Upon stimulation, the shape of the aVOR response changed. When positive transfer function slopes were used (second column in Figure 2), the shape of the aVOR improved for both excitatory and inhibitory head impulses in S1, but only for excitatory head impulses in S2 and S3. It was accompanied by a concomitant decrease in the frequency of compensatory saccades. Inverting the polarity of the slope of the linear transfer function resulted in an inversion of the aVOR response in S1 and S3, as well as an increase in the frequency and amplitude of compensatory saccades in S3, mainly for inhibitory head impulses. For S2, the response appeared similar to that observed in the system OFF condition. vHIT responses obtained upon stimulation of the SAN in S2 (LARP plane) and of the LAN in S3 (horizontal plane) are not shown because they were of similar shape than those recorded in the system OFF condition. We concluded that no aVOR could be successfully evoked using this two electrodes and therefore not considered them further in the analysis.

aVOR Gain vs. Peak Head Angular Velocity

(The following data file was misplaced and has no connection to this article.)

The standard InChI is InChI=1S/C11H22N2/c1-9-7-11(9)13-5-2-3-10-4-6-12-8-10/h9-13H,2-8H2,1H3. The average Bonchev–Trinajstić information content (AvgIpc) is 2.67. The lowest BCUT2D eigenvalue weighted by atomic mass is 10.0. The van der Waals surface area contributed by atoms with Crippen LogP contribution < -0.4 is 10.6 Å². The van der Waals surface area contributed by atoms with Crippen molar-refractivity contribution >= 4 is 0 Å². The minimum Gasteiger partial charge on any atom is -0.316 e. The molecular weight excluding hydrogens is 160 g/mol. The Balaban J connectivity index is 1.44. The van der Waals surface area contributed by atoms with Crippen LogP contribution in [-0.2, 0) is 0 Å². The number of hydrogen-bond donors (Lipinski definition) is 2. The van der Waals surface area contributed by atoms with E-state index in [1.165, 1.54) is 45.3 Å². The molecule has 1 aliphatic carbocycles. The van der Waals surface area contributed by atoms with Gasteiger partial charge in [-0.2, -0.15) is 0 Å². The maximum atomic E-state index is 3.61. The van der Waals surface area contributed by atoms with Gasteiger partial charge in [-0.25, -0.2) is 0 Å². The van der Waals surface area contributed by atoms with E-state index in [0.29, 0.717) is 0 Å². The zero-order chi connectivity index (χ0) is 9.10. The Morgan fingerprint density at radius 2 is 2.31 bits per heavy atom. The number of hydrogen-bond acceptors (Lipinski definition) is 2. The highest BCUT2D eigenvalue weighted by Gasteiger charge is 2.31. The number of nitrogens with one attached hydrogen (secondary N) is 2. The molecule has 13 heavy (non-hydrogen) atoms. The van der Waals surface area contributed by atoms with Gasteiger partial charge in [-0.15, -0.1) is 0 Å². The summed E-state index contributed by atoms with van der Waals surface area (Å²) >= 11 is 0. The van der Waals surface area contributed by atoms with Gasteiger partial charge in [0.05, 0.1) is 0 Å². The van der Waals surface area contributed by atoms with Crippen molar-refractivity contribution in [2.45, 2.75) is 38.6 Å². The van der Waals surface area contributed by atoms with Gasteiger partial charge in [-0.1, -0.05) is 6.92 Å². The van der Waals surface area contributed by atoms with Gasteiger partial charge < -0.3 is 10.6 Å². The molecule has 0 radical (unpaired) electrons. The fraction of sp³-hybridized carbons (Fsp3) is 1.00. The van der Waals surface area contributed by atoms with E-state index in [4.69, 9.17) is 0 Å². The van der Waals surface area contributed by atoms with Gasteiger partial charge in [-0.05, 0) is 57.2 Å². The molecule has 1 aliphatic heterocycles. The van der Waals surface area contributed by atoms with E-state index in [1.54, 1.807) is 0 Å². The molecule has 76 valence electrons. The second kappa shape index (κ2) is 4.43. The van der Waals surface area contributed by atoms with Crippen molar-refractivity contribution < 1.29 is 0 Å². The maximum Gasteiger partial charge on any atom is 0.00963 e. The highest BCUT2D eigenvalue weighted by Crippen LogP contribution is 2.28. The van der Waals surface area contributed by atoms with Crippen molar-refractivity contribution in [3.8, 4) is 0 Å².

Previous studies conducted in healthy subjects demonstrated a significant influence of the motion stimulus profile (i.e., peak head angular velocity) on the aVOR response, particularly the gain (19). Therefore, as a first step in the analysis, we plotted the gain of the aVOR as a function of peak head angular velocity. These results are presented in Figure 3 (S1 RALP), Figure 4 (S2 horizontal), and Figure 5 (S3 RALP), for all experimental conditions. Overall, peak head angular velocities ranged between 80 and 200°/s, but were not uniformly distributed across conditions. The correlation between smoothed aVOR gains and peak head angular velocity was significant only in some cases (p < 0.001; see insets in Figures 35). However, even when present, the influence was small and the correlation was not systematic. Consequently, the median and the 25th–75th interquartile ranges of the pooled data appear to be a good representation of the behavior of the aVOR gains across the range of head velocities in each experimental condition. These are presented in the box plots to the right to the excitatory (A) and inhibitory (B) line and scatter plots in Figures 35 (red and blue plots, respectively).